Common Fragility: Vincent Tomczyk's Paper Chairs | KCET
Common Fragility: Vincent Tomczyk's Paper Chairs
If it looks like a chair but you can't sit on it, then is it a chair? Vincent Tomczyk's new solo exhibition "Overlooked" at Gallery 825 is a Zen koan of an exhibition.
Crafted meticulously from paper and mixed media, Tomczyk's chair sculptures tease our minds. A cozy armchair, a sleek, wooden Eames chair, a cushioned museum bench, an overturned bucket -- their familiar forms trigger sensory memories of comfort or a welcome break from work. However, the realization that these paper chairs can't support our weight is a challenge to our brains, forcing us to question what makes a chair a chair and how chairs figure in our lives and in art.
To Tomczyk, chairs are so common in our daily lives that they are often taken for granted, or overlooked. Yet they perform such an important function in most cultures, elevating people physically and socially as well as offering much needed support and repose. "Chairs provide a sense of dignity -- from hand carved stools in Africa, to thrones in Europe," Tomczyk points out. "Conversely, chairs are ubiquitously a part of our public and social lives, bringing humanity together in small groups or en masse."
It is this intersection of dignity and ubiquity that motivated the Los Angeles-based artist to create a series of highly realistic paper chair sculptures. He selects only chairs that resonated with him either emotionally or philosophically. "There has to be a story behind the chair before I can produce it," he explains. For example, the Eames Chair is an icon of design, but for Tomczyk, the chair represents the artistic creativity that blossomed from of the relationship between Charles Eames (1907-78) and his wife Ray (1912-88). "Years ago, I was fascinated by the idea of being 'equally yoked,' and when I learned about the Eames partnership, they seemed to epitomize this concept, and their work expresses this balance."
With all of his chairs, Tomczyk has pushed the boundaries of his paper, stitching, embossing and painting its surfaces to naturalistically reproduce not only the chairs' forms, colors and proportions, but also every detail of the patina and wear and tear that results from age and use. In stark contrast to the high design of the Eames chair is his untitled piece -- an overturned bucket that serves as a makeshift stool. Workers painting a house could sit on the ground to enjoy their lunch break, but they are more likely to turn over a crate or an empty bucket of paint and sit on that. With this piece, Tomczyk challenges us to consider why we prefer to be raised up off the ground in our social interactions and times of rest. Does sitting on a simple bucket make us feel more dignified, more socially powerful or just comfortable?
Lording over the exhibition is "Lucian Freud," a hefty leather armchair with a high back and sides, a throne of comfort and repose. The artist Lucian Freud (1922-2011) painted a number of his models seated on a similar chair, but most of us probably overlooked the chair itself when viewing his portraits. However, the British master of modern portraiture believed his own statement, 'everything is autobiographical and everything is a portrait, even if it's only a chair" so much that in 1997, he actually painted a portrait of the chair entitled "Armchair by the Fireplace." In his three-dimensional homage to Freud and his armchair, Tomczyk painstakingly calculated the exact proportions of the chair from the painting. Filling the form with foam core, he covered it with paper painted skillfully to mimic leather. He then recreated the chair's detailed surface texture by embossing it with over 3000 small florets, demonstrating the same meticulous attention to portraiture and revealing as much about his own character as did Freud.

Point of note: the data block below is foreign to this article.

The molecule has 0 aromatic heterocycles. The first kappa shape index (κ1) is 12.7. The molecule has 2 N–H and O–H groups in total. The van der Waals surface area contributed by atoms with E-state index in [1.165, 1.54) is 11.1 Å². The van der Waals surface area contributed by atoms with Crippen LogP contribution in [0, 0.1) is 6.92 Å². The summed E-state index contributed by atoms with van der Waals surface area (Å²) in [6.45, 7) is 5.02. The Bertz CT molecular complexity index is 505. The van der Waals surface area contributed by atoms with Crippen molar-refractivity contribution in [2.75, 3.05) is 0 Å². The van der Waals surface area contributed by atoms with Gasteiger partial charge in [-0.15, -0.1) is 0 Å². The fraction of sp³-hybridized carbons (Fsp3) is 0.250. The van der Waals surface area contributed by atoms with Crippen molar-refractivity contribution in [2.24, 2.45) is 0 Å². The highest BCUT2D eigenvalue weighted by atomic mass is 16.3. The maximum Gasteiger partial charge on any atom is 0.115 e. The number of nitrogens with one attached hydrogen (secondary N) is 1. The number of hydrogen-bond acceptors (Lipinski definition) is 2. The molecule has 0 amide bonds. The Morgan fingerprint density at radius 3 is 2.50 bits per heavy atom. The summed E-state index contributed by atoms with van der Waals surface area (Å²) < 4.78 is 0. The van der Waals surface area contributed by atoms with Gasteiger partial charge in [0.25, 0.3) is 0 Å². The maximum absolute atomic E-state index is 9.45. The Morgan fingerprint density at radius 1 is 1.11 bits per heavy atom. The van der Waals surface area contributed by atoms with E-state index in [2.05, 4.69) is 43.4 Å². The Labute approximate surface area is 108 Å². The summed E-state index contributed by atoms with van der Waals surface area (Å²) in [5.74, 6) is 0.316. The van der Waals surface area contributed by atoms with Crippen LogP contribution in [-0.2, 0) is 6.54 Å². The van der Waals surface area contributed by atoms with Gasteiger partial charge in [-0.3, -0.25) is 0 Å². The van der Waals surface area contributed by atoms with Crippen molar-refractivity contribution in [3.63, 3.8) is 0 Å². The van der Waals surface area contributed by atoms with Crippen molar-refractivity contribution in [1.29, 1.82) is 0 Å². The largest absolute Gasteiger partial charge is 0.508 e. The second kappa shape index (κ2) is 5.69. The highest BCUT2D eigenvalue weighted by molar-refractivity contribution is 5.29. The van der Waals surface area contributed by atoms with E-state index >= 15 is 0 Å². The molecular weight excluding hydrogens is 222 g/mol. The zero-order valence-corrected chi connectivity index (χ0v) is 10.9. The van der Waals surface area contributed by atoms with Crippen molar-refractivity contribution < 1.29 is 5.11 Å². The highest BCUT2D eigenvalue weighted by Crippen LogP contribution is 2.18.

In "Francis Bacon," an assemblage of several elements that forms a chair, Tomczyk pays homage to Freud's friend and fellow artist Francis Bacon (1909-1992). In the small, grimy-looking mattress and the worn leather cushion, we sense Bacon's gritty energy and fascination with raw texture. The dark backboard of the seat is marked with a white grid pattern, a reference to British photographer Eadweard Muybridge (1830 - 1904). Bacon claimed that Muybridge, who pioneered work in photographic studies of motion and in motion-picture projection, was his main source of visual information. Multiple layers of artistic debt are at work in this conceptual piece.
At the center of the gallery is the quintessential museum gallery bench, with chrome legs and black leather cushioning, crumpled from years of pressure from art lovers' behinds. To Tomczyk, the chair represents a sense of repose, meditation and slowing down. Such a chair traditionally invites a museum or gallery visitor to rest his or her weary legs and take a moment to contemplate the art work on the walls. This bench is indeed inviting and conceptually unifies Tomzyk's fascinating study of chairs in diverse cultural arenas. Each work is so technically astonishing and artistically rich and layered that I am sure I am not the only visitor to the exhibition who would have appreciated being able to sit down on something to contemplate them more fully.